I’m Sorry But…

The following is meant to be taken tongue-in-cheek. Every now and then my “outside voice” surfaces and I need to vent. 🙂

…I will not mix dough with my bare hands if I can avoid it, but if you want to do it, go right ahead! That doesn’t mean I use a mixer every single time. I don’t. But I do use a Danish dough whisk for mixing up batches of dough, both large and small when I’m mixing by hand. It’s incredibly efficient and it keeps things – as in my hands – neat and clean! Plus, it’s just so much faster at getting ingredients incorporated with each other. No scraping dough off my hands, or rubbing them with flour to remove the dough. No brushing my fingernails to get all the dough out from under them.

Now I realize that there seems to be this romance about mixing the dough with your hands. Ken Forkish talked about getting close to the dough and feeling how it transforms, same thing with Chef Markus Farbinger in his video series. The way they present compels you to always mix by hand. And that said, I’m a big advocate of that when you first start out. It’s important to feel that transformation. But from lots of experience now, I can look at a dough mass and pretty much know how it will feel. So mixing by hand? Hell no! I’d rather be clean.

Stretch that dough!

…If the instructions say to stretch and fold your dough, STRETCH YOUR DOUGH! The whole point of doing the stretch and folds – and especially the stretching – is to align the gluten molecules to help build strength and structure in the dough. If all you’re doing is folding over the dough mass and not stretching the dough, you will not develop sufficient structure. So stretch your dough as far as it will go without tearing it. (BTW… I love the extensibility of my baguette dough to the left, and no, not because it looks phallic)

Close your fingers!

And for goodness’ sake, use closed fingers when tugging on your dough! (see picture to the right). I’ve spoken with so many people that say they keep tearing their dough when they stretch it. When I point out that they should be using closed fingers, it’s usually the culprit.

…Yes, I use a stand mixer. So sue me! This is REALLY tongue-in-cheek but I recently spoke with someone who kind of scoffed at the idea of me using a stand mixer to mix my ingredients. But once I explained that I was mixing a few 3-kilo batches, they changed their tune quickly. Look, I’m not against hand-mixing but when I’m on a schedule doing a big bake, I have to be as efficient as possible. If I can cut down some time by employing some automation, as long as it doesn’t impact the quality of my product, I’m going to use it! And make no bones about it: I chuckle when I see these chefs talk about mixing by hand and I see a 40-liter mixer in the background.

…There’s more to bread than frickin’ sourdough!. And yes, it really is okay to use commercial yeast. Okay… I admit that this is really my outside voice coming out, but I have to say that this is a subject that gets me mildly annoyed. The positive thing about the shutdown was that it got lots of people into making bread – especially sourdough. But it also created what I call sourdough zealots who think that EVERY bread has to rise with a sourdough starter otherwise it’s not real bread. Which is bullshit, of course. Baguettes and ciabattas typically use commercial yeast as leavening agents as do many many other types of beloved bread.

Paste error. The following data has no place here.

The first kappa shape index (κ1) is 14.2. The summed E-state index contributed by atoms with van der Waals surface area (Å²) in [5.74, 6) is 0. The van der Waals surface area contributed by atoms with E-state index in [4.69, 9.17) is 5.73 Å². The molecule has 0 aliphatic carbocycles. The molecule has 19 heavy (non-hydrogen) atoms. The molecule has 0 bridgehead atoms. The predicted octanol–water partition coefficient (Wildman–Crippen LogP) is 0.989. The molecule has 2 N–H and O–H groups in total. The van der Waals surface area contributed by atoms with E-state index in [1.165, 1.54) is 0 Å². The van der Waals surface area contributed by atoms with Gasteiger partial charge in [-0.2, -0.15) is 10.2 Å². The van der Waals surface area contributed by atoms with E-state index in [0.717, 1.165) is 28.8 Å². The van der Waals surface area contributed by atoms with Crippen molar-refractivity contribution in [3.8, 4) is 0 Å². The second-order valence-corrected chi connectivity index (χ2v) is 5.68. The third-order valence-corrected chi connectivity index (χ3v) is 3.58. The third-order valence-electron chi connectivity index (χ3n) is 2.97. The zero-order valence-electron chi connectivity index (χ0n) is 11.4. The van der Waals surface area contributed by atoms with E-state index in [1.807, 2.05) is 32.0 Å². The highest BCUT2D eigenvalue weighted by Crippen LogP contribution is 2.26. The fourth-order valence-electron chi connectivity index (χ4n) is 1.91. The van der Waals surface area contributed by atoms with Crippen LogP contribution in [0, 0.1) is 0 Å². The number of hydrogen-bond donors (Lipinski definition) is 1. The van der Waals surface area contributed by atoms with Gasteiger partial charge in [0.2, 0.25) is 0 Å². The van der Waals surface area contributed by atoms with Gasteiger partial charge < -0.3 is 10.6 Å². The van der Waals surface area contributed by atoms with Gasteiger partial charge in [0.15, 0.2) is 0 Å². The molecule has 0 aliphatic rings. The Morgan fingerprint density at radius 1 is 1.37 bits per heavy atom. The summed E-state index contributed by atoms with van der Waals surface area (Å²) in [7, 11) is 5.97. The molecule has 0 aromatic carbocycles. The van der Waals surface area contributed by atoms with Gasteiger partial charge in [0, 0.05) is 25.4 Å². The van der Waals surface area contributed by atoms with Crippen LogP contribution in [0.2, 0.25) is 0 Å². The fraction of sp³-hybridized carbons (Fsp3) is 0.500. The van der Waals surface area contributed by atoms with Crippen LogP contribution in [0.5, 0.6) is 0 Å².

Also, you have to understand that while you can indeed replace commercial yeast with sourdough starter, you have to change a few things. First of all, if you’re going after a specific yield, both your flour and water amounts change. Furthermore, rise times will change with sourdough, generally getting longer. The recipes and formulas were developed with the stated ingredients. My advice is to master the process with the commercial yeast first, then make the tweaks to the formula. It’s not as cut and dry as it seems.

…You need to make your bread look good too… I know that the most important thing in making bread is that it tastes good. But the implication of the word artisan means that there is a certain visual aesthetic to the bread. For example, I can’t stand looking at misshapen baguettes. It’s like fingernails scratching a blackboard to me. And mind you, this is just me, but I want my bread to both taste and look good. It’s not about achieving a “professional” look per se. It’s about reflecting and demonstrating the craft behind the bread. For me, it just has to be aesthetically pleasing to the eye. After all, we bakers spend hours creating our bread. How it looks should reflect the work we put into it.

…You dough doesn’t have a disease that requires inoculation… I’ve quipped on this in the past so I won’t rant on it too much. But coming from a microbiology background, the term inoculation has a specific meaning and that is to introduce a pathogen (or antigen) into a living organism to trigger its immune response to create antibodies. Unfortunately, lots of people have bandied about this term in the sourdough world so much, seemingly in an effort to use big words, that it’s now common. When you mix sourdough starter into a dough, what you’re doing is feeding the starter not trying to trigger an immune response!